I’m an aspiring American who works hard and believes I’ve earned a right to chase my dream of going to college and contributing to society. I must realize my full potential to help my family and my community. I’m determined to reapply to Syracuse and to join all the others like me who are fighting to take their rightful place in the U.S.

Jose Antonio M. – 19, Miami, Born in Nicaragua

Flying with an aunt, I came to the States in January 2001 from Nicaragua when I was only four. Though my thoughts were of Disneyworld, I was really brought to the States for needed medical care for an ear infection. While receiving treatment, I joined my mom who was already here. She had come alone overland in 1999, a trip arranged by coyotes, something I now know was very dangerous. I remember being astounded by all the lights of Miami – a bright and shining city filled with wondrous new things like escalators. My only memory of Nicaragua is a closed black gate. My mom had left to find work since there were no jobs in our hometown and my alcoholic father contributed nothing to the well-being of his four children. She had sent us money whenever possible, but being with her in the States was what I’d longed for.

Now with my mom and one brother in Miami, I fulfilled every child’s dream: to go to Disneyworld. But the dream was soon replaced with the harsh reality of everyday life in a trailer with my mom’s abusive boyfriend who became more threatening when he lost his job. Mom continued to insist we go to school. With no money and constant abuse, my mom finally gathered the courage to leave and make it on her own – an uphill battle with no education, professional experience or proper documents. Anything was better than living with a monster boyfriend and we scraped by on whatever work she could find and the junk we could scavenge. Before we could even get on our feet, my mom was arrested for drunk driving and was put on an ICE hold. Though my brother and I raised money for an attorney and the charges were dropped, my mom was sent back to Nicaragua when I was 15. We sold the car, lived with relatives and dropped out of school.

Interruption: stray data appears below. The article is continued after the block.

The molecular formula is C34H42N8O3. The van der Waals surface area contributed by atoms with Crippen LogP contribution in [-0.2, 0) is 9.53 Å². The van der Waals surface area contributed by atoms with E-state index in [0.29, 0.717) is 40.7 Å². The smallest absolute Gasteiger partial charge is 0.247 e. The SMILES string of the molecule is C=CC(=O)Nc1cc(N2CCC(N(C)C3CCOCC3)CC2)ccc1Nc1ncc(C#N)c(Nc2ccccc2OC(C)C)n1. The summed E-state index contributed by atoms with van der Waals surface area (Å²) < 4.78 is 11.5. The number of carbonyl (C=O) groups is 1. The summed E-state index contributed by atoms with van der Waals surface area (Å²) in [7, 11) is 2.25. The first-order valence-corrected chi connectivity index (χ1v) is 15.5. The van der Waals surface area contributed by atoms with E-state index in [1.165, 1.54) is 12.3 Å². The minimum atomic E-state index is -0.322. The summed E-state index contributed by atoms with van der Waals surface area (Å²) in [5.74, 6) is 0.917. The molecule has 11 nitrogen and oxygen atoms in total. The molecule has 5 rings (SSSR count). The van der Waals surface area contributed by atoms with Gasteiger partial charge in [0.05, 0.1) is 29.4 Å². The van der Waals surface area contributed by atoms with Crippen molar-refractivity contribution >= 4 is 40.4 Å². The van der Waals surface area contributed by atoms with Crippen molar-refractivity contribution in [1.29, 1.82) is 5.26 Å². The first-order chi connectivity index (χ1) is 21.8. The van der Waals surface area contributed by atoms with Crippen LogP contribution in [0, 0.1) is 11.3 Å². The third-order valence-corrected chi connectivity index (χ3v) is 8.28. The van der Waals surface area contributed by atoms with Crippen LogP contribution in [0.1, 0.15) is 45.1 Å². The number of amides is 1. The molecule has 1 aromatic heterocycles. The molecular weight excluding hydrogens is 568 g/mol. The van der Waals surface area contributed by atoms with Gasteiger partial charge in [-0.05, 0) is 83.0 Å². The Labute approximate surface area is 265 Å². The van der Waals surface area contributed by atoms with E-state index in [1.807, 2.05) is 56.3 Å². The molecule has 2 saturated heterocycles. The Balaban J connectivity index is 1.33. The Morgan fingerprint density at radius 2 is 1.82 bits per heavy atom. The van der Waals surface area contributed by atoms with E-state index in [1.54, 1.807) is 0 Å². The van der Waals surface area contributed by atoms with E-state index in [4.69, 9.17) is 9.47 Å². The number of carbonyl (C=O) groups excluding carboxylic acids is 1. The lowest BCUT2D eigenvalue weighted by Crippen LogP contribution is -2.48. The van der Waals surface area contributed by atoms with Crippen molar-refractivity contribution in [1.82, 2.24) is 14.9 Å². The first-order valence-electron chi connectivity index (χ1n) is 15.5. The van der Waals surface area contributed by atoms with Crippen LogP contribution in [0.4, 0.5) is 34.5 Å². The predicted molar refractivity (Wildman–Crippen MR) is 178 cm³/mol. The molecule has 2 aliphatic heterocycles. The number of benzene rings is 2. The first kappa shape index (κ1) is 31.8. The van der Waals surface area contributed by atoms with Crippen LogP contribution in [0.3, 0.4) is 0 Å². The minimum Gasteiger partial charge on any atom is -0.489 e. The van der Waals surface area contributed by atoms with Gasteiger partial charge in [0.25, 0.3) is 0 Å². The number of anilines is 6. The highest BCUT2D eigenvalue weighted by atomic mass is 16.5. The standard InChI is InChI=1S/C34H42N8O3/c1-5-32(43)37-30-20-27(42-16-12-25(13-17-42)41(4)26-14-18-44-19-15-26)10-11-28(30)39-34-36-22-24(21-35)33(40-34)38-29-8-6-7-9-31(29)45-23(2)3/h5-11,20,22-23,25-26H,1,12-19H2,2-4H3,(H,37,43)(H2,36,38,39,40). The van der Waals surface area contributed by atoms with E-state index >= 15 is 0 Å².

There was no hope. I had failed to save my mom and now I was lost and headed toward a failed life. That is until I met a couple active in immigration issues, including the 2010 Dream Walk. They took me under their wing and encouraged me to fight for my rights and to continue my education. When I was put in foster care, I was lucky enough to land in a good home, and when I aged out at 18 with some much-needed transition support, I began living on my own and attending college. I secured a green card, became a permanent resident and I’m now working toward citizenship in three years. My dream is to be a lawyer, a judge or a legislator — someone who can make a real difference in peoples’ lives. I have finally been able to visit my mom who now lives in Spain. I know how hard life was for her and that she did her best. I have now dedicated my life to giving back to my community and helping other immigrants like me.